Today in Tech

November 19, 2010: 8:08 AM ET

Every day, the Fortune staff spends hours poring over tech stories, posts, and reviews from all over the Web to keep tabs on the companies that matter. We've assembled the day's most newsworthy bits below.

"Almost every single app I have is better on the iPhone."
-- Steve Wozniak (engadget via ITProPortal)

  • MySpace and Facebook announced "Mashup with Facebook," a product that lets MySpace users with Facebook accounts port their FB interests and likes into their MySpace profiles allowing for more personalized media streams. (Fortune)
  • Though sales during Dell's third quarter missed analyst expectations ($15.4 billion compared to the predicted $15.8 billion), net income rose to $822 million, a 144% jump from the same time last year. (CNNMoney)
  • TJ Maxx is selling the 16 GB WiFi iPad for $399, a whole $100 less than Apple's asking price. Get 'em while you can, holiday shoppers! (9 to 5 Mac)
  • Nissan clarified a recent statement regarding the new Leaf, stating it will be able to make -- not sell -- 500,000 vehicles by 2013. (Fortune)
  • Cablevision Systems is exploring the possibility of spinning of its Rainbow Media Holdings business to stockholders, which would happen by mid-2011. (RTTNews)
  • Some businesses like TD Bank Financial Group and Sun Life Financial are already thinking about how to deploy RIM's PlayBook tablet, which doesn't arrive until next year. (Gotta Be Mobile)
  • Yan Panasjuk, a user of virtual world Project Entropia, recently shelled out $335,000 for virtual property -- a record as far that goes. He's now the proud owner of "Club Neverdie." (Vizworld)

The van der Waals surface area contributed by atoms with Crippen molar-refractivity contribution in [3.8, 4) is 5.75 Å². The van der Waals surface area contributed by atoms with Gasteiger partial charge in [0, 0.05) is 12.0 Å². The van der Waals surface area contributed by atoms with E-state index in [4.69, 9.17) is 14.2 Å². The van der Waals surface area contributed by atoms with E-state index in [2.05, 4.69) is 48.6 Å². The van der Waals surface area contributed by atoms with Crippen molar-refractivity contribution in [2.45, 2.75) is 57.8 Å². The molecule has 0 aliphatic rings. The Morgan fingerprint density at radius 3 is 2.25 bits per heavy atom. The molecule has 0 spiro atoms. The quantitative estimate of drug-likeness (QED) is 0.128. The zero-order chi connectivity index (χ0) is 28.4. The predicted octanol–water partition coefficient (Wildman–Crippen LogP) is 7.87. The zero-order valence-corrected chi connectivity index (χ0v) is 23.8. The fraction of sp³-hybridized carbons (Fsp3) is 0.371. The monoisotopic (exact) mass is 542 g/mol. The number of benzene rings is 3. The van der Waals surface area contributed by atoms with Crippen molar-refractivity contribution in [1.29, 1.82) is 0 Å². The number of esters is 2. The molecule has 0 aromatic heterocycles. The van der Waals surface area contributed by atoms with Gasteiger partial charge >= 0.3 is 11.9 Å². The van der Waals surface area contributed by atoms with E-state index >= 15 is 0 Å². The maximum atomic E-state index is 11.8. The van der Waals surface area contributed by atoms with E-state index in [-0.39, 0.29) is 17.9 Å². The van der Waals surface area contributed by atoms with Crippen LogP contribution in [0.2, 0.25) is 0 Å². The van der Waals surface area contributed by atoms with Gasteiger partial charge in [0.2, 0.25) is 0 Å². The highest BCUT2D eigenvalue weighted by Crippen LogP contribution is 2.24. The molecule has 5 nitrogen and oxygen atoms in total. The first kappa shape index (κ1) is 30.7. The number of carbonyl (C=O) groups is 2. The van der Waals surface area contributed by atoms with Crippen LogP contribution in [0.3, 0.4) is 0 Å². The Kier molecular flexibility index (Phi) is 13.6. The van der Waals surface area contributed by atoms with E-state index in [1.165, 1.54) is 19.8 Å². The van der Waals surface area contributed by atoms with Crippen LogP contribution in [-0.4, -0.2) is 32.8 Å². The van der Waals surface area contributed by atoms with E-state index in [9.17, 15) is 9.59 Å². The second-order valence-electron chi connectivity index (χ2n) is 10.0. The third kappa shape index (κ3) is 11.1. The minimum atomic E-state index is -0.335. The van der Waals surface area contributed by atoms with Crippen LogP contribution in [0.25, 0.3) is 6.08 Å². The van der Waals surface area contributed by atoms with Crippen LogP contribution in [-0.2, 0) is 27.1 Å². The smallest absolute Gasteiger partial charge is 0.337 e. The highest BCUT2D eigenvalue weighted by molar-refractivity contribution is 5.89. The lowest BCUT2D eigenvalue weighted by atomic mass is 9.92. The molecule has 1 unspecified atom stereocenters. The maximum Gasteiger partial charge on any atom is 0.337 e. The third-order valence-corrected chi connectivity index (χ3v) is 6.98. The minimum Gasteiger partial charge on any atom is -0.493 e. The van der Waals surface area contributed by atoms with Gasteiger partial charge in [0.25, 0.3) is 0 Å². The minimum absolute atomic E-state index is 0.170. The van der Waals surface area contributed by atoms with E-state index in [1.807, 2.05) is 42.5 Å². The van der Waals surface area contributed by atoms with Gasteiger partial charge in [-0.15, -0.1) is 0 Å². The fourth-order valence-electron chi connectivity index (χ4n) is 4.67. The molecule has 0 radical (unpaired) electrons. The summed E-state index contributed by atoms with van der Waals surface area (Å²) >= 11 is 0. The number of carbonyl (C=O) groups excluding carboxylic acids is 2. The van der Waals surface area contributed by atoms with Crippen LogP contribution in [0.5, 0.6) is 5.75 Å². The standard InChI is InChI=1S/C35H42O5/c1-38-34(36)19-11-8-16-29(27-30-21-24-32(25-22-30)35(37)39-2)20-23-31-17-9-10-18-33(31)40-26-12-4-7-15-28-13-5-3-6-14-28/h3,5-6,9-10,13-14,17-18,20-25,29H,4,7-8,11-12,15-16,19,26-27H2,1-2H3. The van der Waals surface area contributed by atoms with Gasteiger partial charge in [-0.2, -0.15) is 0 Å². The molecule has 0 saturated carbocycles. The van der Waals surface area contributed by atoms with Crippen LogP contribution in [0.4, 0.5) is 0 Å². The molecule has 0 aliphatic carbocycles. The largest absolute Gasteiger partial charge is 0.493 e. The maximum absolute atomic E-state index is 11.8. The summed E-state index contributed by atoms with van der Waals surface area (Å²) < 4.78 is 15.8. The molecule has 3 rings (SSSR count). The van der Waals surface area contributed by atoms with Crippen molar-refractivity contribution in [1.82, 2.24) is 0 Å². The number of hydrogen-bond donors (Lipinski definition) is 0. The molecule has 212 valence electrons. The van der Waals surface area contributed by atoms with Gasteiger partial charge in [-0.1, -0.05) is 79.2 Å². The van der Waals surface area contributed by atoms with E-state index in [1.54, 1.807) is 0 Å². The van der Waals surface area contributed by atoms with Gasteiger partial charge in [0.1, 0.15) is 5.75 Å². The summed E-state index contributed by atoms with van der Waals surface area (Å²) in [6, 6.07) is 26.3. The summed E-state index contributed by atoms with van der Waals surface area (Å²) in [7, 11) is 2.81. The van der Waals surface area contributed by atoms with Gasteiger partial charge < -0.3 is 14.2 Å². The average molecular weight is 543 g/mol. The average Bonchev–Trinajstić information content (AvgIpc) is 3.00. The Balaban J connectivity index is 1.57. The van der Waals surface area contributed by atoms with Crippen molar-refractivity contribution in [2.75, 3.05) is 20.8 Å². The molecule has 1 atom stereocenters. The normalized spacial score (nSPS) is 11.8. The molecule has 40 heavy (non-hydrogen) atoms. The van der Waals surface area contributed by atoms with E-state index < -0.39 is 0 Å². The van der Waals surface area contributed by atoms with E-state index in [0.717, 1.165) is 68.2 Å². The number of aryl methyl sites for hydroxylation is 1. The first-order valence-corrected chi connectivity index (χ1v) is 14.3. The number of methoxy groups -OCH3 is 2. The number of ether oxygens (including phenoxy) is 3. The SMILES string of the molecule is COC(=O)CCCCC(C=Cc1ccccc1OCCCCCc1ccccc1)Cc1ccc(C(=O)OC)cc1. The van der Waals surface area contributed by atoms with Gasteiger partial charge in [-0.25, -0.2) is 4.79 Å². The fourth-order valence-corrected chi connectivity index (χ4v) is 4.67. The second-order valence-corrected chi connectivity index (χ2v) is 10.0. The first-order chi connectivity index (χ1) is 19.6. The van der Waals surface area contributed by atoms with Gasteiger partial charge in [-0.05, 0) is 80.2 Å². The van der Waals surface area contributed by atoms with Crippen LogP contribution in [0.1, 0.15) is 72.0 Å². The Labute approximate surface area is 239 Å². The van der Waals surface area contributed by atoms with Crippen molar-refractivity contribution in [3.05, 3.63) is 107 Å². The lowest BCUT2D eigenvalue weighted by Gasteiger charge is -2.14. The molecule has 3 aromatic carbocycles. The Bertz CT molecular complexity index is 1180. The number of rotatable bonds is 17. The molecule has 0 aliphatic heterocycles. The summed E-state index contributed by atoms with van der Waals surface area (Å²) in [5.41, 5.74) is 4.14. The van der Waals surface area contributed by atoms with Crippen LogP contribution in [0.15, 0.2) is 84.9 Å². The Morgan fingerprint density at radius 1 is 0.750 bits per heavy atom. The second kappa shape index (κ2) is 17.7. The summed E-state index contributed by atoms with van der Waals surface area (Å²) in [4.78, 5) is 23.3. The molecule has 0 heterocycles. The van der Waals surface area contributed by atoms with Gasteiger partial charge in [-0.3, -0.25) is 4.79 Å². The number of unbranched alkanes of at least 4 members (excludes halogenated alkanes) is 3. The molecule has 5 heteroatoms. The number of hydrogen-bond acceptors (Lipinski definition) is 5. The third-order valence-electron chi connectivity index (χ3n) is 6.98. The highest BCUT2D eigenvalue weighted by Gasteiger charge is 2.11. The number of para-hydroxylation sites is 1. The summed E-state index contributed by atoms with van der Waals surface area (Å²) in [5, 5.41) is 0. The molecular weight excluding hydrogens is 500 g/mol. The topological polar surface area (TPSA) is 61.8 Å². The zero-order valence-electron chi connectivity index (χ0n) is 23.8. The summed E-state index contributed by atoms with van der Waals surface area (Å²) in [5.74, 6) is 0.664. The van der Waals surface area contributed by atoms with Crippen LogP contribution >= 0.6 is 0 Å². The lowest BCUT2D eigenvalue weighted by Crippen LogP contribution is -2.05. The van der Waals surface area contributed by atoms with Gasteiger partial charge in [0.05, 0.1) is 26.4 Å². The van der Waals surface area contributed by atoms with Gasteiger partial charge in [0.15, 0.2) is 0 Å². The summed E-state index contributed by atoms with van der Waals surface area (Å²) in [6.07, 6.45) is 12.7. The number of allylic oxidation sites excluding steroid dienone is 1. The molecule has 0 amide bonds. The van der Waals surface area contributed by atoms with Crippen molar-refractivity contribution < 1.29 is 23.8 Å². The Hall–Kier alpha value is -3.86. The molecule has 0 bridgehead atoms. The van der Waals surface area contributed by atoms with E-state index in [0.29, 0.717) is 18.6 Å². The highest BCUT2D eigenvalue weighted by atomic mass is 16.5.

• Highlighting issues around Android fragmentation, Angry Birds developer Rovio Mobile announced it's developing a second version of the game for lower-end Android devices due to "severe performance issues." (pocketnow)
  • And in case you've been looking, Google wants to fill 2,076 new positions. (TechEYE)
  • Google Street View is now available in 20 German cities now, though 244,000 German residents have requested their houses or buildings be omitted from the free service. As such, expect some bizarre, blurred out vistas like the one to your right. (Spiegel Online)
  • Theoretically, if Apple were to spin off the iPhone into a separate company, it would be worth around $209 billion. (Fortune)
  • Google is finally allowing Google Apps business customers and administrators full access to all of its consumer apps, including Google Voice and Reader. (Fortune)
  • The first-person shooter, Call of Duty: Black Ops, generated $650 million in sales during its first five days in the wild -- another game industry record. (Schaeffer's Investment Research)
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About This Author
JP Mangalindan
JP Mangalindan
Writer, Fortune

JP Mangalindan is a San Francisco-based writer at Fortune, covering Silicon Valley. Since joining in 2010, he has written on a wide array of topics, from the turnaround of eBay to the evolution of net neutrality. A graduate of Fordham University, Mangalindan has also written for GQ, Popular Science, and Entertainment Weekly.

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